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A note from Mr McLennan

I am regularly impressed by quality student school work. Each week, there are students who establish for themselves a standard that is 'over and above' expectations.

Just this week, I have observed students in Kindergarten and Stage 2 work hard to perfect story writing skills. Stage 1 has been busily developing their understanding of division (judging by the excitement of the Stage 1 teachers, the students are highly engaged in learning this important concept).

Recently, the winners of our Science Week Smart Bin competition have had their designs on exhibit at the school reception. Many of these winning designs show a deep engagement with the task, displaying imagination and creativity. I have also had the pleasure of seeing students compose simple ostinati (repeated rhythmic pattern) and watched others design computer code.

Stage 3 students presenting poetry and helping set up for assemblies during their playtime also show a commitment to our learning community. During lunchtimes, a number of students have been giving their time to perfect skipping routines for JR4H. These examples demonstrate that when committed to a learning opportunity, our children can achieve 'above and beyond' what is expected.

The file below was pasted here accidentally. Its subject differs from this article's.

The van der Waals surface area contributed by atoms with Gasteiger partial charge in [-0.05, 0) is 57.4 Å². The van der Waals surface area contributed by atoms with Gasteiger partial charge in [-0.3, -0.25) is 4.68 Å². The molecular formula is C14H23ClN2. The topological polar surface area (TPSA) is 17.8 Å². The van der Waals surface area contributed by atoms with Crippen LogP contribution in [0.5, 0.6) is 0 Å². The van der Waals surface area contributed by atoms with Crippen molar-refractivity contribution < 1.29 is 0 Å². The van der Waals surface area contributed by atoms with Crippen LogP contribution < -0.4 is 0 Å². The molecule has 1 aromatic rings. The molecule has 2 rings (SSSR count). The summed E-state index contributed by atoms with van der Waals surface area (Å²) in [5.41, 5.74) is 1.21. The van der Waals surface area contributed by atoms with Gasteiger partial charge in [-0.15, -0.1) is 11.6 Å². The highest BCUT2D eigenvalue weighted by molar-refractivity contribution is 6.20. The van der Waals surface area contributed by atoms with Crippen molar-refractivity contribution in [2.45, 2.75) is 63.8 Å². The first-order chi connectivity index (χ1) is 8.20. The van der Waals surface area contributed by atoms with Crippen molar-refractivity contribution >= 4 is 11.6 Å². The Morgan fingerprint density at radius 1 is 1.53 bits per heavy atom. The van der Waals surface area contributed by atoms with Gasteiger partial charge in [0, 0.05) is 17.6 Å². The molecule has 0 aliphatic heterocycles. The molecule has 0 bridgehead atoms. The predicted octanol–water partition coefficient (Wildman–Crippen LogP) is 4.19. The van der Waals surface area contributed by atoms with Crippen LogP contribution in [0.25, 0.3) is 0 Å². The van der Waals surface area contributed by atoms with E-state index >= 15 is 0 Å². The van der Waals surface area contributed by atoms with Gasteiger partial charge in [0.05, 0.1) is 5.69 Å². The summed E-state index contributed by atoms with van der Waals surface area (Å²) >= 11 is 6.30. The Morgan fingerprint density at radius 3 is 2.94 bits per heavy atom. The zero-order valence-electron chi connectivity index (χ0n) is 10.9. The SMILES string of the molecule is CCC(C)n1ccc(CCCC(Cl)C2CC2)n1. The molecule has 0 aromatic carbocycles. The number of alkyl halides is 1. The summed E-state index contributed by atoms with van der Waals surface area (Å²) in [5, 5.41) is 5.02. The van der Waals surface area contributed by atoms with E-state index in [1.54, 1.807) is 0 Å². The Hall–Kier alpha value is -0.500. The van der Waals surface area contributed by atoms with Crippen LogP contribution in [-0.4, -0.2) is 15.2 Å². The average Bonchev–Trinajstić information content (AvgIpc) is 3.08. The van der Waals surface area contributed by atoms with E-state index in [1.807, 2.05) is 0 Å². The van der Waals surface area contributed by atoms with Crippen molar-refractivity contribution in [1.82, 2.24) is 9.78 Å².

Such instances (and much more), are real-life situations where students have chosen respect. To 'Choose Respect,’ in this context means to see learning and helping as a privilege. It means to appreciate the hard work of the teacher who has prepared the learning opportunities. It generally results in a sense of achievement and well-being that snowballs into a hunger to be a life-long learner. Once our students have left school in Year 12, what will they take with them? What will the ‘residual’ effect of school be in their lives? Will it be ostinati patterns from a music lesson or skipping routines learnt at lunchtime? Maybe, but more importantly, it will be an ongoing delight in learning that is fuelled by a God-given curiosity which school and home have nurtured. Choosing Respect truly means to ‘do my best to learn, and to help others learn.’

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